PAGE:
Former Vice President of Nigeria Atiku Abubakar for the first time said he started business as a transporter in 1971, while he was in the full employment of the Nigerian Customs, working at Idi-Iroko border.
The former Vice President made the fresh revelation after receiving the Honourary Achiever Award, at the Africa’s Youth Entrepreneurs Conference and Award titled “A Stand With the Giants”, at InterContinental Hotel in Lagos on Thursday night.
Atiku dedicated his award as Honourary African Outstanding entrepreneur to Nigerian youths, and urged the youth to have more drive towards entrepreneurship.
“I came to Lagos on June 29, 1969 and after my two years training (with the Nigeria Customs Service); I was posted to the border station of Idi-Iroko. At that time, the Badagry Road had not been constructed and the only means of transportation to the rest of the West African corridor was through the Idi-Iroko border to what used to be called Dahomey and what is now known as Benin Republic.
“On getting to Idi-Iroko, my first posting, I was not married and what I discovered was that the most promising business was transportation. Many pickup vans were transporting women traders from Ajase (Port Novo) to Lagos every morning, and every evening from Lagos back to Port Novo.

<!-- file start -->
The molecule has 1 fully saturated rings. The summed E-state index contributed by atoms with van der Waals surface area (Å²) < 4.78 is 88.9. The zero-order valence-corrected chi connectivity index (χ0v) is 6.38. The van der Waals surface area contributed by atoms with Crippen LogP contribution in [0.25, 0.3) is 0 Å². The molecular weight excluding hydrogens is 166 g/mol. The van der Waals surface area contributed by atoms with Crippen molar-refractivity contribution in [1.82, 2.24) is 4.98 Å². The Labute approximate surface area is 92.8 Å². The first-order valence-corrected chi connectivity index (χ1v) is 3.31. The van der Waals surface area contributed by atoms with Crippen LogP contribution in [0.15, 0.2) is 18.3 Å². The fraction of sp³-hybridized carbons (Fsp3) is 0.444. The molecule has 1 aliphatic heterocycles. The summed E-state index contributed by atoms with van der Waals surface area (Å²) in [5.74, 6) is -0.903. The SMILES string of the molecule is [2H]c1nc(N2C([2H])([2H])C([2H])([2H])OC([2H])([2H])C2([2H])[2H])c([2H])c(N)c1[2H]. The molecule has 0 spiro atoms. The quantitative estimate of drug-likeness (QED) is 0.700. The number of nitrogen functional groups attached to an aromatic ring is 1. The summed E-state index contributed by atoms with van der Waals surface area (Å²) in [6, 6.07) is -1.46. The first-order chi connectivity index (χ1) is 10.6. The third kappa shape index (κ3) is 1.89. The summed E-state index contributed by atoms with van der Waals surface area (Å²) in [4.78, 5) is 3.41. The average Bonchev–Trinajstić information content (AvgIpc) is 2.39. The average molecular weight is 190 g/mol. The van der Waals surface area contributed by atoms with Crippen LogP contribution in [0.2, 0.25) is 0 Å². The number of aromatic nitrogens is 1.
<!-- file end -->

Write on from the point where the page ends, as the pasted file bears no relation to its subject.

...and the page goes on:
“So I asked myself, how I can seize the opportunity of this moving business. I came over to Lagos and in those days SCOA were the sole distributors of Peugeot, so I went to SCOA and I signed a hire-purchase agreement and bought four of those pickups and gave them to four different drivers and every day they will bring their returns to me and at the end of the month, I will go to SCOA and pay them.
“I wasn’t married, so my salary was intact and in addition I was saving from what I was getting from my transport business. So, sometime, to be an entrepreneur you must have the ingenuity to be an entrepreneur.”
Atiku noted that the country’s education system in the early 1960s provided the Nigerian youths the opportunities to make diverse career choice.
According to the former Vice President, “the educational system we operated in the First Republic provided our students then the opportunity to either go to universities or go to technical colleges or to go to crafts schools. There was never a dropout in that kind of educational system. The dullest was trained on a skill and given the capital to start a business.”
Atiku Abubakar however regretted that “suddenly, Nigeria moved away from that to a system of education where you train only job seekers.